Investors have claimed that a crucial part of the new auditor liability rules
included in the company law reform bill has been ditched, leaving them with
little to show for their lobbying efforts as the government looks set to rush
the bill through parliament.
Accountancy Age has seen a memo sent by a senior investor and
thought to be intended for fellow investors, which analysed the bill’s clauses
and outlined a series of complaints. The memo highlighted a missing ‘override’
in the bill which was expected to reinstate the concept of ‘true and fair view’
to audit reports.
‘In practice, of all the quality reforms investors raised, the only (and
minor) one achieved was for the audit partner to sign the audit report. Sad but
true,’ it added.
Investors feel the bill limits auditor liability, which has been part of UK
case law for some time, unnecessarily.
The government plans to complete debate on the bill by 13 July, despite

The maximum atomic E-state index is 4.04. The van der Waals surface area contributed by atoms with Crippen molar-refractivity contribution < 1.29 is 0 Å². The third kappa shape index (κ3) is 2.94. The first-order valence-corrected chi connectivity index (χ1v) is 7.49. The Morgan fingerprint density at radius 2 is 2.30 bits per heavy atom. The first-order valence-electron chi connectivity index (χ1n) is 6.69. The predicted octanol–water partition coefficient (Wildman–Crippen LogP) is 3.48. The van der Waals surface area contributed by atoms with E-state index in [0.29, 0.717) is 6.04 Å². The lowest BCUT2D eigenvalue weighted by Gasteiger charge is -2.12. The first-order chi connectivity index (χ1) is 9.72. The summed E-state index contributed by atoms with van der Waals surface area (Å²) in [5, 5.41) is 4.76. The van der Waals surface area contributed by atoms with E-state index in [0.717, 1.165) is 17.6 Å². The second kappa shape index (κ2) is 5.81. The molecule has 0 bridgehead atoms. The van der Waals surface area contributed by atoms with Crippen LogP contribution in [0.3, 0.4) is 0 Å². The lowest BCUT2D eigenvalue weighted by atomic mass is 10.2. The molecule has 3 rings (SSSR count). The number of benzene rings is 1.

strong attempts by the Conservatives and Liberal Democrats to allow further
Conservative spokesman Crispin Blunt said more clauses were being prepared to
consolidate elements of company law that were not even ready in draft form. The
deadline ‘will not enable us to do our job properly’, he claimed.
After losing a vote on the timetable due to Labour committee member Keith
Vaz’s absence, a plan to complete consideration by the middle of July was pushed
through on Tuesday with all Labour members present.
The debate on the bill has also become heated. Blunt said important elements
would not receive proper consideration and accused ministers of ‘dreadful
arrogance’ and of mismanagement of ‘the biggest bill’ the Commons was ever
likely to consider.
Industry minister Margaret Hodge said most of the bill had already been
discussed in detail in the House of Lords and many opposition amendments were
going over ground already debated.
Two new audit partners have been appointed at the firm BDO in its audit practice following continued growth and investment
Investment in people, tech and businesses impacts on EY's profit per partner figure
If businesses do not take cyber security seriously in their business planning regulators may do it for them, the ICAEW has warned
Dr Richard Willis provides a several thousand-year history lesson of the profession, from origin to modern-day